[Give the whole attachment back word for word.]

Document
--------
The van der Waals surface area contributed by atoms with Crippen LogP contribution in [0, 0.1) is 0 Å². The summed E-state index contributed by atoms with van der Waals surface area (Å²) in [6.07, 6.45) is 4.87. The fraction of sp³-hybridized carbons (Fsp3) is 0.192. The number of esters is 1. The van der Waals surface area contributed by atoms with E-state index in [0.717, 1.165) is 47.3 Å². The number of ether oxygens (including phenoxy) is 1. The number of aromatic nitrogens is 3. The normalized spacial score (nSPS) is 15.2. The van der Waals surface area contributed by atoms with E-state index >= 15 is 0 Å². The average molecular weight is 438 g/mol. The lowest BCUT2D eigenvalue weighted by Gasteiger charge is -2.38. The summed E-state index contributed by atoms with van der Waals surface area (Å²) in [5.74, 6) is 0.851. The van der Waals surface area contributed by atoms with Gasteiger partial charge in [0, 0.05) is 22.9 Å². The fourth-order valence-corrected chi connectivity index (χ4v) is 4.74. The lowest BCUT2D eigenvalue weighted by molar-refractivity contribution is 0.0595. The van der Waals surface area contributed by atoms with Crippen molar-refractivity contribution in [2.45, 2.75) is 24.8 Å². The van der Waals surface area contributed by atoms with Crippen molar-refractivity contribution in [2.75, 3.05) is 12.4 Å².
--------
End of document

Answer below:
The van der Waals surface area contributed by atoms with Crippen LogP contribution in [0, 0.1) is 0 Å². The summed E-state index contributed by atoms with van der Waals surface area (Å²) in [6.07, 6.45) is 4.87. The fraction of sp³-hybridized carbons (Fsp3) is 0.192. The number of esters is 1. The van der Waals surface area contributed by atoms with E-state index in [0.717, 1.165) is 47.3 Å². The number of ether oxygens (including phenoxy) is 1. The number of aromatic nitrogens is 3. The normalized spacial score (nSPS) is 15.2. The van der Waals surface area contributed by atoms with E-state index >= 15 is 0 Å². The average molecular weight is 438 g/mol. The lowest BCUT2D eigenvalue weighted by Gasteiger charge is -2.38. The summed E-state index contributed by atoms with van der Waals surface area (Å²) in [5.74, 6) is 0.851. The van der Waals surface area contributed by atoms with Gasteiger partial charge in [0, 0.05) is 22.9 Å². The fourth-order valence-corrected chi connectivity index (χ4v) is 4.74. The lowest BCUT2D eigenvalue weighted by molar-refractivity contribution is 0.0595. The van der Waals surface area contributed by atoms with Crippen molar-refractivity contribution in [2.45, 2.75) is 24.8 Å². The van der Waals surface area contributed by atoms with Crippen molar-refractivity contribution in [2.75, 3.05) is 12.4 Å².